Sainsbury’s invited the Fairtrade Foundation to be a partner ahead of the launch of this pilot under the Fairly Traded brand, but after consultation with farming groups in Africa we decided not to join them.
Fairtrade arranged for Sainsbury’s staff members to attend two consultations with producers from 27 co-operatives in Africa earlier this year. Sainsbury’s staff attended these consultations to present the ‘Fairly Traded’ pilot plans and receive feedback. At the time of the consultation the majority of the producers at these meetings either had been or were due to be in Sainsbury’s supply chain. As with all Fairtrade meetings, minutes were taken and the tea producers consulted confirmed that as representatives of their producer organisations they were reflecting the views of more than 100,000 African tea farmers and workers in Sainsbury’s supply chains. Following the launch of the Fairly Traded scheme, they endorsed this letter outlining the feedback they gave to Sainsbury’s: http://www.fairtradeafrica.net/uncategorized/an-open-letter-to-sainsburys-from-fairtrade-producers/ In addition to sharing the producers’ concerns, the Fairtrade Foundation decided not to partner on the ‘Fairly Traded’ scheme because, as it currently stands, the Sainsbury’s approach does not sufficiently meet Fairtrade principles nor the accepted operating principles for any independent certification scheme.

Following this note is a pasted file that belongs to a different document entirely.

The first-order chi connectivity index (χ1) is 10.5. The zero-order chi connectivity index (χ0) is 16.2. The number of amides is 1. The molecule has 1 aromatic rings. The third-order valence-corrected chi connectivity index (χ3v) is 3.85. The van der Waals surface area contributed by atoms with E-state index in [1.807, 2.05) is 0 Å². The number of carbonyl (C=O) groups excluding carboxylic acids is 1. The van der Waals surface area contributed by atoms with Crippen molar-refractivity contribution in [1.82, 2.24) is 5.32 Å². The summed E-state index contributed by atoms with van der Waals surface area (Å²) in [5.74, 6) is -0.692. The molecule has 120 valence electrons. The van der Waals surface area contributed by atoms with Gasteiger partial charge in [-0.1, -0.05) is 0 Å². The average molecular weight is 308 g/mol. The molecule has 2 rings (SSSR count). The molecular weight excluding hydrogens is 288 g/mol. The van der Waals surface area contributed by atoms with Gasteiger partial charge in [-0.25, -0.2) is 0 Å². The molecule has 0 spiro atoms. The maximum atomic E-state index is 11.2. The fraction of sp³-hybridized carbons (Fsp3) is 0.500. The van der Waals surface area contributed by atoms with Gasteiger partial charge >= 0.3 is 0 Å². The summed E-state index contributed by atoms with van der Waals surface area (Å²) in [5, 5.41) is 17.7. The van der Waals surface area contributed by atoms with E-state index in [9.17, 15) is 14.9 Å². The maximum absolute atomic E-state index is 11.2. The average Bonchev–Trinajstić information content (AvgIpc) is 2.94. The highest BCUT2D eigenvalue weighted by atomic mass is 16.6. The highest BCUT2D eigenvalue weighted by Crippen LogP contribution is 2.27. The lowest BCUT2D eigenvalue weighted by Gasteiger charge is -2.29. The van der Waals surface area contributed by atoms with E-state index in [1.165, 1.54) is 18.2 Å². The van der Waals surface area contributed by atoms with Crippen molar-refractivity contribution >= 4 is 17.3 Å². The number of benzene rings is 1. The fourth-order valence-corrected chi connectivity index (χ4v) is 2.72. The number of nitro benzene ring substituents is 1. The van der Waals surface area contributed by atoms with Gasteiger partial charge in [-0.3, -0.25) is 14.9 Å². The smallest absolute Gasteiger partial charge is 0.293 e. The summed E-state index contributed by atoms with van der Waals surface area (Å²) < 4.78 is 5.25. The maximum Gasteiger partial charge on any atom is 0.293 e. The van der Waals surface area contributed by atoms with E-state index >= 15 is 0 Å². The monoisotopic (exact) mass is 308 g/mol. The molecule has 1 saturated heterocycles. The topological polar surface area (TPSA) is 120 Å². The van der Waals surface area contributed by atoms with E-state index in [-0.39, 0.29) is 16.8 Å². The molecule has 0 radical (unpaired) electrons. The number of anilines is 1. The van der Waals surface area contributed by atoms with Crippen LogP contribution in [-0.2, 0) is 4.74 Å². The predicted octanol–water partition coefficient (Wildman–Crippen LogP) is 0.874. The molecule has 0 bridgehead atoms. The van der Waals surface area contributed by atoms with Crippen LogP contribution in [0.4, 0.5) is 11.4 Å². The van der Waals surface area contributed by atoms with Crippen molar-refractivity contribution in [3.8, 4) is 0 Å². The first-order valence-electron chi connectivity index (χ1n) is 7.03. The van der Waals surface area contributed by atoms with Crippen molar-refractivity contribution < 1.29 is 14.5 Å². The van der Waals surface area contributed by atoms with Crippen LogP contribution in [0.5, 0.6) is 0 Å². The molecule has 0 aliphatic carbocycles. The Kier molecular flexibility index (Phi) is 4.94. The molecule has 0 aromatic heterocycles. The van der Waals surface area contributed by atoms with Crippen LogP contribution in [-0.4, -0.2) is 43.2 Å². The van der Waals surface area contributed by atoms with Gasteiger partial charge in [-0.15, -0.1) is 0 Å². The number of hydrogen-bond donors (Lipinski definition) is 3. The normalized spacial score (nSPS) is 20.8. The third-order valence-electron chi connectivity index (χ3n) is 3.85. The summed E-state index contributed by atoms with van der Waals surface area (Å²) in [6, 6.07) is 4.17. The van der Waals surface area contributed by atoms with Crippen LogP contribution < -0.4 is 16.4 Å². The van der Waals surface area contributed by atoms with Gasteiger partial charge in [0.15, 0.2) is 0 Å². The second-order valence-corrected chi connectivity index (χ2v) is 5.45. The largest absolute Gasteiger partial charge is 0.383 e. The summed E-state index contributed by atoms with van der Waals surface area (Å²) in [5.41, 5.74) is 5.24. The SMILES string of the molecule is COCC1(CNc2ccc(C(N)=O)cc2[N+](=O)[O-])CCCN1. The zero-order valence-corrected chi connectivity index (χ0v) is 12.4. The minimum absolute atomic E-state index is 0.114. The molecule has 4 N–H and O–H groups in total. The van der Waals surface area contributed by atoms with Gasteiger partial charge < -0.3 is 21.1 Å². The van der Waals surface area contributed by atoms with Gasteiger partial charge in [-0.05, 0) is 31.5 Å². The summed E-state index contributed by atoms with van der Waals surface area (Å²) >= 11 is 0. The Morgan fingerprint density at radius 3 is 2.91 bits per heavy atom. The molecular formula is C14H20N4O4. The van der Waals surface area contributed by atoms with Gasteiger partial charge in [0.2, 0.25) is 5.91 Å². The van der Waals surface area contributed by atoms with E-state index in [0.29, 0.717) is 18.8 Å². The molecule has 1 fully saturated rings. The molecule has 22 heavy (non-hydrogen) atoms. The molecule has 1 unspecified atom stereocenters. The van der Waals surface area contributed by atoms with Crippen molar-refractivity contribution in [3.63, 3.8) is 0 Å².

We strongly believe in the robustness and effectiveness of Fairtrade certification.